They are, however, guilty of being a bit naïve about the online advertising industry they have commandeered. That will get adjusted over time as they gain more ground between advertisers and publishers.
The vitriol coming at them from the online publishing community — including, most vocally the IAB president — reminds me of what former Online Publishing Insider columnist David Koretz used to say. He would point to the participant arguing the loudest in a high-volume conflict and say, “The lady doth protest too much.”
Is Adblock Plus doing something that much different from what Google did to publishers? The latter showed up and sat right between consumers and publishers. Google then picked publishers’ pockets by helping themselves to their content and using it to lure and capture consumers before they entered a publisher’s turnstile. Google then made money during this hostage takeover by selling ads.
Adblock Plus has situated itself between consumers and publishers by building an ad-free room that millions of people have freely chosen to enter. Then these smart guys locked the door, put up some velvet ropes, and became bouncers, charging a cover to publishers to enter provided they wear “acceptable” attire.
This strategy is brash. The IAB president calls it extortion. I think it’s genius — and ironic that the opportunity Adblock Plus is exploiting could only exist because the online publishing industry continues to treat consumers to an awful Web user experience.
You can assume online publishing executives and association presidents are not blocking ads. You can also assume they visit a fair amount of Web sites during their workweek, so they see plenty of pop-up ads and ad units that expand over content. They get treated to video ads that auto-play with sound. They visit sites that have an ad-edit ratio that insults the term ratio. They click on links to “read more” and are then treated to Web pages that bump and grind before they properly load. They see creepy ads from advertisers who have spied on their Web behavior. They see ad creative that promotes belly flab and toe fungus remedies, as well as “sponsored content” that features disturbing images with misleading headlines.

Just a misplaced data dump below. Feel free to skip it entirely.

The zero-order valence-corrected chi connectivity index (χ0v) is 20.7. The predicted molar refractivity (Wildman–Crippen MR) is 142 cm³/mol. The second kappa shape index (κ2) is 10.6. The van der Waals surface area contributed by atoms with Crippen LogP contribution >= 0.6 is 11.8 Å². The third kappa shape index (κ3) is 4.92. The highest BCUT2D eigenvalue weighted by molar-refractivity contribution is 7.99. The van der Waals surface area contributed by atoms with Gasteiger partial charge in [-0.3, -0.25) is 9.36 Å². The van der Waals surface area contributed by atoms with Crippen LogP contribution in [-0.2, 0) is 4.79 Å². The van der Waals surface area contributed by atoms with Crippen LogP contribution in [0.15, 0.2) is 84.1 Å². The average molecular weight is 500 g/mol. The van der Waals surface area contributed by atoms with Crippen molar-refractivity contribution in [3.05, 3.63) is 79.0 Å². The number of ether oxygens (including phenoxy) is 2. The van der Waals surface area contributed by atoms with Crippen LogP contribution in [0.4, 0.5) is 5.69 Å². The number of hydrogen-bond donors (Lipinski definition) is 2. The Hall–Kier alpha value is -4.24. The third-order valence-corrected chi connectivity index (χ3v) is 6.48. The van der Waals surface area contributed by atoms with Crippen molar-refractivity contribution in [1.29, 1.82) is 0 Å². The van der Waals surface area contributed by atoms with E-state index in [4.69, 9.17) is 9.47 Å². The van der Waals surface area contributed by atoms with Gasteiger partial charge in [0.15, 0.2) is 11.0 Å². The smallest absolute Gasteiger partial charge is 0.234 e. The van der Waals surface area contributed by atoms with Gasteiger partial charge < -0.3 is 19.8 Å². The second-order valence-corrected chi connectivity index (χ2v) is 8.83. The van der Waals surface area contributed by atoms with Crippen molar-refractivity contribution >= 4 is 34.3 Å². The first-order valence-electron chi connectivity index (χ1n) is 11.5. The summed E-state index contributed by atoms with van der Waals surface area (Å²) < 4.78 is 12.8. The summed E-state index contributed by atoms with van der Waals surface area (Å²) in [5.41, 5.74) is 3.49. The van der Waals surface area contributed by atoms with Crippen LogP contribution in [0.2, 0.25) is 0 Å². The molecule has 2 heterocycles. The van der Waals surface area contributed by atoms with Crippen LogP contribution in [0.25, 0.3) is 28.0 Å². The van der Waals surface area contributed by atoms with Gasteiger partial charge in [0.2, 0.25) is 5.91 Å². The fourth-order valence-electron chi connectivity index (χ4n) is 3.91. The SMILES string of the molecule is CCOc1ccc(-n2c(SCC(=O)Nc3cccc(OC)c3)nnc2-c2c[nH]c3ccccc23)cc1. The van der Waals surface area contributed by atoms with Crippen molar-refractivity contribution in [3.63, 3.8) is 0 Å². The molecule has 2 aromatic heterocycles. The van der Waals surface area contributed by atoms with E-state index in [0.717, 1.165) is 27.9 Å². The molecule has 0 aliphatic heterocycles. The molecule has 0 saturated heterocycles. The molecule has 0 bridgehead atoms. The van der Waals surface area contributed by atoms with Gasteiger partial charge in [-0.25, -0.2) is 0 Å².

You can also assume online publishing executives and association presidents visit Web sites from their smartphones, so they know how much worse the Web ad experience is on a mobile device.
So it’s safe to assume publishing executives and association presidents are aware the online ad experience is awful. These are also really smart and savvy businesspeople who know the best defense is a good offense, so they attack the ethics and morality of the people attacking their business. That works really well in politics, but it’s not going to work here.
Adblock Plus has more work to do. The transaction it offers publishers to get “white-listed” lacks clarity and shows a lack of knowledge of the ad sales process. The company’s messaging and pricing may need to be refined to better suit the publishers it plans to charge. Clearly publishers believe the price needs to be lower than the 30% of revenue Adblock Plus thinks it can tax.
This fight is not about business ethics or morality. It’s about leverage and money — and the volume of this conflict is driven by a lady who doth protest too much.